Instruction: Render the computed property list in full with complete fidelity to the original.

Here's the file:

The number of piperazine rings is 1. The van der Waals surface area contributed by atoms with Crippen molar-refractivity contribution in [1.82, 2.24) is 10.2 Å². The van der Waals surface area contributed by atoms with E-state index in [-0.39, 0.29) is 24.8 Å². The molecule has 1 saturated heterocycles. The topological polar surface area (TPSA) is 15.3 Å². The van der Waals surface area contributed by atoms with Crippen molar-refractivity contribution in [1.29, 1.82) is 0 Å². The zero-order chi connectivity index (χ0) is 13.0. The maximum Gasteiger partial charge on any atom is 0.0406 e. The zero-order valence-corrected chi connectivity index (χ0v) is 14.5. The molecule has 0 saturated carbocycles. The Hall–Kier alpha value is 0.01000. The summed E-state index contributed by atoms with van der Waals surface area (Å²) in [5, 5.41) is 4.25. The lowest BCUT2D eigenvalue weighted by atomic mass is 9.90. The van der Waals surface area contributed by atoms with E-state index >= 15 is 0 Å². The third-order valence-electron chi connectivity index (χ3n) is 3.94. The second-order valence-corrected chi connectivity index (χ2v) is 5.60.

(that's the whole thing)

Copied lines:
The number of piperazine rings is 1. The van der Waals surface area contributed by atoms with Crippen molar-refractivity contribution in [1.82, 2.24) is 10.2 Å². The van der Waals surface area contributed by atoms with E-state index in [-0.39, 0.29) is 24.8 Å². The molecule has 1 saturated heterocycles. The topological polar surface area (TPSA) is 15.3 Å². The van der Waals surface area contributed by atoms with Crippen molar-refractivity contribution in [1.29, 1.82) is 0 Å². The zero-order chi connectivity index (χ0) is 13.0. The maximum Gasteiger partial charge on any atom is 0.0406 e. The zero-order valence-corrected chi connectivity index (χ0v) is 14.5. The molecule has 0 saturated carbocycles. The Hall–Kier alpha value is 0.01000. The summed E-state index contributed by atoms with van der Waals surface area (Å²) in [5, 5.41) is 4.25. The lowest BCUT2D eigenvalue weighted by atomic mass is 9.90. The van der Waals surface area contributed by atoms with E-state index >= 15 is 0 Å². The third-order valence-electron chi connectivity index (χ3n) is 3.94. The second-order valence-corrected chi connectivity index (χ2v) is 5.60.